The art of artificial toning is not in the alchemy but in the ability to identify natural vs. chemical patina.
Some tones happen naturally because coins are stored in various types of cloth or cardboard holders containing sulfur or other compounds and materials that interact over time with copper, nickel and silver. However, because toned and rainbow-colored coins command such high premiums on the open market, coin doctors increasingly are plying their deceptive trade in online auctions.
Many auctioneers unfamiliar with numismatics display coins online with blurred or hazy photography. These auctioneers can be targeted by coin doctors who then provide descriptions of their wares, further enhancing the fabrication. In some cases, coin doctors sell their own lots online and not only create fake tones on coins but also enhance color using software like Photoshop.
Toning on coins also affects the grade, often hiding hairlines or tiny bagmarks–another reason why coin doctors fabricate artificial patina.
There are numerous ways to create a rainbow of hues on metals, most of which fall under the category of coin doctoring. I will not disclose those methods here for ethical reasons.
Rather, I will share photos of coins that display chemical vs. natural patina and explain how you can identify both.
Let’s start with how natural patina should look. Click on the pictures to expand them.
Photos No. 1 and 2 are the obverse and reverse of an 1884-O Morgan Dollar. Note how the rich rainbow hues blend from blue to magenta to lighter shades of rose and gold near Lady Liberty’s cap. The reverse is blast white, which is what you want to see on authentic rainbow coins. That means one side of the coin was exposed to materials over time that caused the patina and the other side was kept free from reaction.
A majority of rainbowed coins fall into this category.
I purchased this coin for $70 on Proxibid, and it graded MS64 by PCGS. Value is about double.
Photos No. 3 and 4 are the obverse and reverse of a doctored 1946 Walking Liberty half dollar. Things to note here are how colors do not blend in natural hues from one shade to another, but virtually stand alone. Worse, the colors especially on the reverse look as if painted on in measured circles. Especially important is the telltale grainy and almost cloth-like texture of the toning–usually a clear giveaway that a coin has been doctored.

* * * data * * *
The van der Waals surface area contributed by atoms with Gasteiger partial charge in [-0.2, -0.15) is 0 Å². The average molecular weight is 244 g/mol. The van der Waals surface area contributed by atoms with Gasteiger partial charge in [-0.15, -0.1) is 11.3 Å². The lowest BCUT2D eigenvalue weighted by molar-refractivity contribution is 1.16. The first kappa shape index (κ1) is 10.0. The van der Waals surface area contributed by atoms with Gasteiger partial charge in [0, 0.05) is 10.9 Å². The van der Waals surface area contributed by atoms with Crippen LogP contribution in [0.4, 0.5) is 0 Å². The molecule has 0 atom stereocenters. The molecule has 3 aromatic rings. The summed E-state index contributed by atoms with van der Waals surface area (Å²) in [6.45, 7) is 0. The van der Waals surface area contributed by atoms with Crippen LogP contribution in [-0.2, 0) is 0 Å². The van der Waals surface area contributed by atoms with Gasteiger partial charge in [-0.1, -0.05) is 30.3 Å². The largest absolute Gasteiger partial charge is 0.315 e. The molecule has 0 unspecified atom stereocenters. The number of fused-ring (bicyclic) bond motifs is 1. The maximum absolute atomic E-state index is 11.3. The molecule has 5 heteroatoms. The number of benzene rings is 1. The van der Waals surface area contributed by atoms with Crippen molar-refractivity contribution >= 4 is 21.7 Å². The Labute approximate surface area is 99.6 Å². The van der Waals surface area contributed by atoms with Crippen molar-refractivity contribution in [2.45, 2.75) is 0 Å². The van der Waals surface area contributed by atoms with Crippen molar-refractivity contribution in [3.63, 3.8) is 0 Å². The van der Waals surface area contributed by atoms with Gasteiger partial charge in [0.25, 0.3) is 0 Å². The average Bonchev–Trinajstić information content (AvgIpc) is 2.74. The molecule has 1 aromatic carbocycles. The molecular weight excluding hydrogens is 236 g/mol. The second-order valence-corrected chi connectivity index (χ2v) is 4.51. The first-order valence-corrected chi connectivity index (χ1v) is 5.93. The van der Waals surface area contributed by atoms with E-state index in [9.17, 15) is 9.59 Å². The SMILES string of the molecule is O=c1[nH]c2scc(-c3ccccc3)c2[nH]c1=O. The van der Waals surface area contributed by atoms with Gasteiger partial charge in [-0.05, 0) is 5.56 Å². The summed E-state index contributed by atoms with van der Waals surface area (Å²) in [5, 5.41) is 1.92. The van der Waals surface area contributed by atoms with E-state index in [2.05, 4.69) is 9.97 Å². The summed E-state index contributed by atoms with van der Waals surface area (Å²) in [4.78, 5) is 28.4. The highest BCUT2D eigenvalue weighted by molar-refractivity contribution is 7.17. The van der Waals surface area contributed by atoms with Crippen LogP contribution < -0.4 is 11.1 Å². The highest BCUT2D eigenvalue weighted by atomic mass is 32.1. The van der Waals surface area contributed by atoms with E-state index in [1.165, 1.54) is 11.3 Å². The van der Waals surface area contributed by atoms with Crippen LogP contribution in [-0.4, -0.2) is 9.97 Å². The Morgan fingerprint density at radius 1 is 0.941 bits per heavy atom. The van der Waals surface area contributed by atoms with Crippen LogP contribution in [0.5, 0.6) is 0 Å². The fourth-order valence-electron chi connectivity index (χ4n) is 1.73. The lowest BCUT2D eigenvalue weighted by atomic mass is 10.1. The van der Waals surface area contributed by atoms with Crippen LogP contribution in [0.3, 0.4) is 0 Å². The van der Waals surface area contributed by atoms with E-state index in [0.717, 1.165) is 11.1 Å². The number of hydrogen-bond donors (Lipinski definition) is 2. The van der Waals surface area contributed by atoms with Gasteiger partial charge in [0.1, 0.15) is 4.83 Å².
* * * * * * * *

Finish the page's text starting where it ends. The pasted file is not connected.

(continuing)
Real patina has a sheen often mirror-like in the right light.
Natural patina also can develop on both sides of a coin, as Photo No. 5 (showing obverse and reverse) illustrates. The obverse and reverse of the 1882-S Morgan Dollar show excellent bright rim and blended tones that would shine mirror-like in the right light.
Compare the colors there with the obvious chemical treatment dripping on the obverse of the 1963 Franklin half illustrated in Photo No. 6. You can even note the splash pattern of the chemical on this particular coin. Avoid these at all costs!
Also beware of silver that has been cleaned and that eventually develops a specific type of toning, almost a tie-died like pattern of blue and sometimes magenta, as in Photos No. 7 and 8 of a 1900-O Morgan Dollar. Because both sides of this particular coin were cleaned, they developed that same tie-died, washed-out look.
Sometimes a cleaned coin that develops such toning will fool a grader and be encapsulated by a leading company. Photo #9 depicts a cleaned coin that developed tone and still was graded Mint State by such a company.
Finally, some coin doctors are so skilled at fabricating tone that you won’t always be able to tell man-made from natural patina. In an online estate auction, if you see such coins, take note if all the rainbowed lots are common dates (as is often the case with Morgan dollars). Coin doctors are basically greedy and don’t want to risk ruining rarer coins if their alchemy fails.
So if you see a coin as illustrated in Photo #10, showing the obverse and reverse of an 1878 Carson City Morgan–containing all the best attributes discussed in this post–then you might feel safer placing higher bids to possess that magnificent patina in your collection.